Festival do Atlantico, Funchal, Madeira Island

Festival do Atlantico, Funchal, Madeira Island
Festival do Atlantico, Funchal, Madeira Island

The Atlantic Festival is an event organized by the Regional Secretariat of Culture, Tourism and Transport which combines entertainment and culture.

This festival sets the beginning of the summer season in Madeira and includes a miscellaneous of initiatives which extend throughout the month of June: the Madeira Music Festival, the Regional Arts Week and musical fireworks shows. These nightly shows combine fireworks and music, and occur on the pier at Pontinha (Port of Funchal) at 10.30pm on all four Saturdays of the month – the 8th, 15th, 22nd and 29th.

The Madeira Music Festival takes place during the first half of June and its programme is comprised of various genres, styles and repertoires in order to appeal to all types of audiences with performances by Portuguese and international performers.

The Regional Arts Week, organized by the Coordination Office of Arts Education | SREC, offers a series of events that take place in the central squares of Avenida Arriaga, at InfoArt of the SRT/DRT an in the Auditorium of the Municipal Gardens, such at the Garden Party, Regional Artistic Encounters, the Regional Exhibition of Artistic Expression and MÚSICAebs.

Source: Turismo da Madeira

What is Carnival / Carnaval?

Soon the Carnival fever will start here on Madeira Island … see previous post Carnival – Mardi Gras – Carnaval

But have you asked yourself … what does the word “Carnival” stand for?

Wikipedia offers some answers:

The Carnival Season is a holiday period during the two weeks before the traditional Christian fasting of Lent. The origin of the name “Carnival” is unclear. The most common theory is that the name comes from the Italian carne- or carnovale, from Latin carnem (meat) + levare (lighten or raise), literally “to remove the meat” or “stop eating meat”.

Also how do other countries celebrate it?

England

In England Shrove Tuesday is celebrated as Pancake Day, but apart from the serving of pancakes and occasional pancake races and football matches (see Royal Shrovetide Football), little else of Carnival survived the Reformation. Caribbean influence has led to the establishment of several “West Indian” carnivals, but these are not held in Carnival season. The leading festivities are Notting Hill Carnival in August (reputedly the world’s largest), and Bridgwater Guy Fawkes Carnival in November.

Netherlands

In the Netherlands (where it is called ‘Vastenavond’, ‘Karnaval’ or ‘Carnaval’), the last day of Carnival, the day before Ash Wednesday, is held exactly 40 days (not counting Sundays) before Easter. Dutch Carnival is most celebrated in Catholic regions, mostly the southern provinces Noord Brabant and Limburg, where it is also known as Vastenavond (literally “Fasting evening”, although that strictly refers only to the last day). The most popular places where Carnival is held (although every city, town or village celebrates it) are Maastricht, ‘s-Hertogenbosch, Bergen op Zoom and Breda.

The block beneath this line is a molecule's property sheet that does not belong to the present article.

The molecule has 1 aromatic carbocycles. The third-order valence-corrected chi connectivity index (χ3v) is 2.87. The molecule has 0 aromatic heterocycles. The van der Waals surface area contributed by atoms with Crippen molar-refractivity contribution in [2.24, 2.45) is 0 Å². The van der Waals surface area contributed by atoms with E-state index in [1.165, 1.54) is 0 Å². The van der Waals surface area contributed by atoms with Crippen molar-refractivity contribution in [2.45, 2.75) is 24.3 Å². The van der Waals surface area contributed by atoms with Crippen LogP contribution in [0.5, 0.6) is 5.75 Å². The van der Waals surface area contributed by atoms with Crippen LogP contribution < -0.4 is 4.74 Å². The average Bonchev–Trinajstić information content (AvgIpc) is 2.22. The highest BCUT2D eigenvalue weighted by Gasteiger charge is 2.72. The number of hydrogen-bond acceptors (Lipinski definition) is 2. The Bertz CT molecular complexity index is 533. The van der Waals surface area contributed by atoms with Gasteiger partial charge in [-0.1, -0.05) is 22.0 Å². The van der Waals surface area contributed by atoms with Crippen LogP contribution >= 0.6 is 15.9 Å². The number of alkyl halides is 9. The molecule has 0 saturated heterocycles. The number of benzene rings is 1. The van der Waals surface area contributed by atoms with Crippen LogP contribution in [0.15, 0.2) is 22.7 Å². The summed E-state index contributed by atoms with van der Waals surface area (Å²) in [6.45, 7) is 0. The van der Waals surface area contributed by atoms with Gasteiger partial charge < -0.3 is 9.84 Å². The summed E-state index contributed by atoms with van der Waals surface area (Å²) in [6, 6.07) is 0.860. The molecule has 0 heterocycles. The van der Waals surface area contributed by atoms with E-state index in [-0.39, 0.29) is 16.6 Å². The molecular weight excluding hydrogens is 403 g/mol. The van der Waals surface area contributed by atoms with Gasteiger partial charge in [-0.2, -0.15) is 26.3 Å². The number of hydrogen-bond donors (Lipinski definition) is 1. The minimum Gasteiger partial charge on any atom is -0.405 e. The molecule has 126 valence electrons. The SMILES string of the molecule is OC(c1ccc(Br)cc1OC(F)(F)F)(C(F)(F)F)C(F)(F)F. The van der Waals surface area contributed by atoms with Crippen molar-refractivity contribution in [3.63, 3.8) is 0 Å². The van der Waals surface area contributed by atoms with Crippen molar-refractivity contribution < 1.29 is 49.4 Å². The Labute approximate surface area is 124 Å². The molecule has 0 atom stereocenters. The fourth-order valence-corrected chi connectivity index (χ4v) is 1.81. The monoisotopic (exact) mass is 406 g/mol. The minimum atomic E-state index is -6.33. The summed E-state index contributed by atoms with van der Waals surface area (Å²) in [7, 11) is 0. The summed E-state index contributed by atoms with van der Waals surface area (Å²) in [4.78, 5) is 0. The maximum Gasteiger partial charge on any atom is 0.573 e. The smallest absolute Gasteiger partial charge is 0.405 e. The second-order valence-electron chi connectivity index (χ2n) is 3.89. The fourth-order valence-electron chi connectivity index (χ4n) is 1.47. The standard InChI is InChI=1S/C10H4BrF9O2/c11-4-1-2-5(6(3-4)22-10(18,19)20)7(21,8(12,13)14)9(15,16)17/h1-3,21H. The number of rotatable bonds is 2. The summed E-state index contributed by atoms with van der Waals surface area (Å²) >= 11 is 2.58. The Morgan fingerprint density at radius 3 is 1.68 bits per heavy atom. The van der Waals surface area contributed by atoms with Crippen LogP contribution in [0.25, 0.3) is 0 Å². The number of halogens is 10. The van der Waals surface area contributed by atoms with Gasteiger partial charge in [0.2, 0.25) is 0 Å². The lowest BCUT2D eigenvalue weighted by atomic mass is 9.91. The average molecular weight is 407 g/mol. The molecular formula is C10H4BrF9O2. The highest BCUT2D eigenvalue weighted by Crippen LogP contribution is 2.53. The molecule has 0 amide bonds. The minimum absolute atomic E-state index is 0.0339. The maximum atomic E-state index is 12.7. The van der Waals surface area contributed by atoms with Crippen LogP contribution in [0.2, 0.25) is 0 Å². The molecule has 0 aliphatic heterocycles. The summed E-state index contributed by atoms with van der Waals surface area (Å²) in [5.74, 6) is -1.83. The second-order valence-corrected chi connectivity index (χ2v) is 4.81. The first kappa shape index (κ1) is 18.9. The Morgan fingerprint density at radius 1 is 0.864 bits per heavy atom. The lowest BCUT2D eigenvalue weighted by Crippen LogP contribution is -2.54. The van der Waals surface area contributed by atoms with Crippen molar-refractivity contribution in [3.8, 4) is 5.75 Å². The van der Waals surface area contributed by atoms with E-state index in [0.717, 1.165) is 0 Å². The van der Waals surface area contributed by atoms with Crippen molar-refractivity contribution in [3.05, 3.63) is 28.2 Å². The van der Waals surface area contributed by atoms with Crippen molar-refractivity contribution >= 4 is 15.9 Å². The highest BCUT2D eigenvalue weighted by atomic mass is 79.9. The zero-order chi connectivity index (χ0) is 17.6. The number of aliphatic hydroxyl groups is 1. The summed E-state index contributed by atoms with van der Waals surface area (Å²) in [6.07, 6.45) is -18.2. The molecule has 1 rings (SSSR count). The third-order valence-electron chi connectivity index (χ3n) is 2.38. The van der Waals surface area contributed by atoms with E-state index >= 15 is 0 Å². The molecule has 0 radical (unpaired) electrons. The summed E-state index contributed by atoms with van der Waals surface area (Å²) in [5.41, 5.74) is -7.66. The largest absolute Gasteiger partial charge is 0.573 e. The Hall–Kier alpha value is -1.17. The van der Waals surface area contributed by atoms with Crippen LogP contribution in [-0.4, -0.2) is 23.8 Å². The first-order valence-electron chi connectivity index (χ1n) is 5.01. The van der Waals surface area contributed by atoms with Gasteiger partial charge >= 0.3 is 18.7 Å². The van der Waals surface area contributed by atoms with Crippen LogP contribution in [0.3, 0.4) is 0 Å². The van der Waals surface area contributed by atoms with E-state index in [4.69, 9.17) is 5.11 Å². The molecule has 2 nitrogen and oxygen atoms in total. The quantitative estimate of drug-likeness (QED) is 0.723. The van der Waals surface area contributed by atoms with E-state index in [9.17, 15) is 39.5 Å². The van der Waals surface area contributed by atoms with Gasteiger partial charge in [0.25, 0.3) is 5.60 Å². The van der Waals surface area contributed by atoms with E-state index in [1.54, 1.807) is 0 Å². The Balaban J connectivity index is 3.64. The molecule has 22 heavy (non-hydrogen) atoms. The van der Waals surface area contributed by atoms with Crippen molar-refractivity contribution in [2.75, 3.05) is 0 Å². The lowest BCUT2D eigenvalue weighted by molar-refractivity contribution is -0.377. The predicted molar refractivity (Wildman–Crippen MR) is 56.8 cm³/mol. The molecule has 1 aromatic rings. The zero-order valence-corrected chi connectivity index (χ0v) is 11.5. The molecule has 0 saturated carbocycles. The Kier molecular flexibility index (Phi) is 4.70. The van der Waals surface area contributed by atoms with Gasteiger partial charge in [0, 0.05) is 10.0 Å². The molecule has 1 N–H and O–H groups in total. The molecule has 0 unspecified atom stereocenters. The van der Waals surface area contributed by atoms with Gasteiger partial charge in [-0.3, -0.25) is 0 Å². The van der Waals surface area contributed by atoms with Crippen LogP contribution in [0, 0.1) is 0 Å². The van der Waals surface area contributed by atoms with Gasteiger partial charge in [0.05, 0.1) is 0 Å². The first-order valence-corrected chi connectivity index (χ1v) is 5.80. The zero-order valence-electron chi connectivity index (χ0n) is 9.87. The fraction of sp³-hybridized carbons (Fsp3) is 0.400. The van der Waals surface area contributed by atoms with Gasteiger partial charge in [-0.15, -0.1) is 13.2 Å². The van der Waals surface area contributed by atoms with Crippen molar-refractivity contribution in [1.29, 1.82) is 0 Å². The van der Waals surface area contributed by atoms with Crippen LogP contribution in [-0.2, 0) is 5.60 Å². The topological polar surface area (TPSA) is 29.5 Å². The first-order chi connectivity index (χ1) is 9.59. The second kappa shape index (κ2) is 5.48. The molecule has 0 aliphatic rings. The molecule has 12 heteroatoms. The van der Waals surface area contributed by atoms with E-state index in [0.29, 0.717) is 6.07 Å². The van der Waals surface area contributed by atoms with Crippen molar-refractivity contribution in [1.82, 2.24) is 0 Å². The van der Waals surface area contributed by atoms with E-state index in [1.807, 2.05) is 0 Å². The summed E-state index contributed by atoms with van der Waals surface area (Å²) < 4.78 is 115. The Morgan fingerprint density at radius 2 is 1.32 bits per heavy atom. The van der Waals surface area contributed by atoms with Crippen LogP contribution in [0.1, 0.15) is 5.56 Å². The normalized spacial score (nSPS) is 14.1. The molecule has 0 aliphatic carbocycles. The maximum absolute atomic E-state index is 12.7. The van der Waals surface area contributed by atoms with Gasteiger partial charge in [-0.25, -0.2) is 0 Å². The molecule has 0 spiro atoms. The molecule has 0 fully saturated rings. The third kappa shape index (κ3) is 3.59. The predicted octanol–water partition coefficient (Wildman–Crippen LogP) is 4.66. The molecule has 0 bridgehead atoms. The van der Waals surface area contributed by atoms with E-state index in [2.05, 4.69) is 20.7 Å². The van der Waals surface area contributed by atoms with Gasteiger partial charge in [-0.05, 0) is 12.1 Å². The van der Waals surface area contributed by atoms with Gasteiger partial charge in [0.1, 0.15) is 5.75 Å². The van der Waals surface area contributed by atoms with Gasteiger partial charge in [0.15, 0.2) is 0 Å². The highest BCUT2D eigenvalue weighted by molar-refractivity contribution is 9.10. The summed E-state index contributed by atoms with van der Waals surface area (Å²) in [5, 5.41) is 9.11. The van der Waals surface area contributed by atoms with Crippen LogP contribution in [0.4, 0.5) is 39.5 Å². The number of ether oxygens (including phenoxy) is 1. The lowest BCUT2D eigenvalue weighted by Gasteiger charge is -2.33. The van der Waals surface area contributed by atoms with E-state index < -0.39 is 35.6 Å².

Germany

Germany, especially the western part (North Rhine-Westphalia and Rhineland-Palatinate) is famous for Karneval celebrations such as parades and costume balls. In the South of Germany and Austria carnival is called Fasching and especially Munich developed a special kind of celebration. In Franconia and some other parts of Germany a carnival is called Fastnacht. Although the festival and party season in Germany starts as early as the beginning of January, the actual carnival week starts on the Thursday (“Altweiberfastnacht”) before Ash Wednesday.

Spain

Arguably the most famous locales in Spain are Sitges, Vilanova i la Geltrú, Tarragona and specially Cádiz, Santa Cruz de Tenerife and Aguilas, where the celebration normally takes place the week before Lent. At Santa Cruz de Tenerife the parties of the cities are not only well known in Spain, but also worldwide. It is famous for thematic costumes, and the election of the Carnival Queen. There is also a parade of Drag-Queens, known as reinonas.

Brazil

An important part of the Brazilian Carnival takes place in Rio de Janeiro, with samba schools. These are large, social entities with thousands of members and a theme each year. Blocos are small informal groups also with a definite theme, usually satirical of the current political situation, and bandas are samba musical bands usually formed by enthusiasts in the same neighborhood.

Portugal

Carnival in Portugal is celebrated throughout the country, most famously in Ovar, Madeira, Loulé, Nazaré, and Torres Vedras. The carnivals in Podence and Lazarim incorporate pagan traditions such as the careto, while the Torres Vedras celebration is probably the most typical Portuguese carnival.

Ironically, although Portugal introduced Christianity and the customs related to Catholic practice to Brazil, the country has begun to adopt some aspects of Brazilian-style Carnival celebrations, in particular those of Rio de Janeiro with sumptuous parades, samba and other Brazilian musical elements.

Madeira

On the Island of Madeira, Carnaval maintains its distinctive local roots as well. Funchal, the island’s capital, wakes up on the Friday morning before Ash Wednesday to the sound of brass bands and Carnaval parades throughout the downtown area. That night festivities continue with concerts and shows in the Praça do Município for five consecutive days. The Main Carnaval street parade takes place on Saturday evening with thousands of Samba dancers flooding the streets of Funchal. The traditional public street Carnaval takes place on Tuesday, where the island’s population displays its ingenuity and imagination by creating daring caricatures for the parade.

More information about “carnival” you can read at Wikipedia Carnival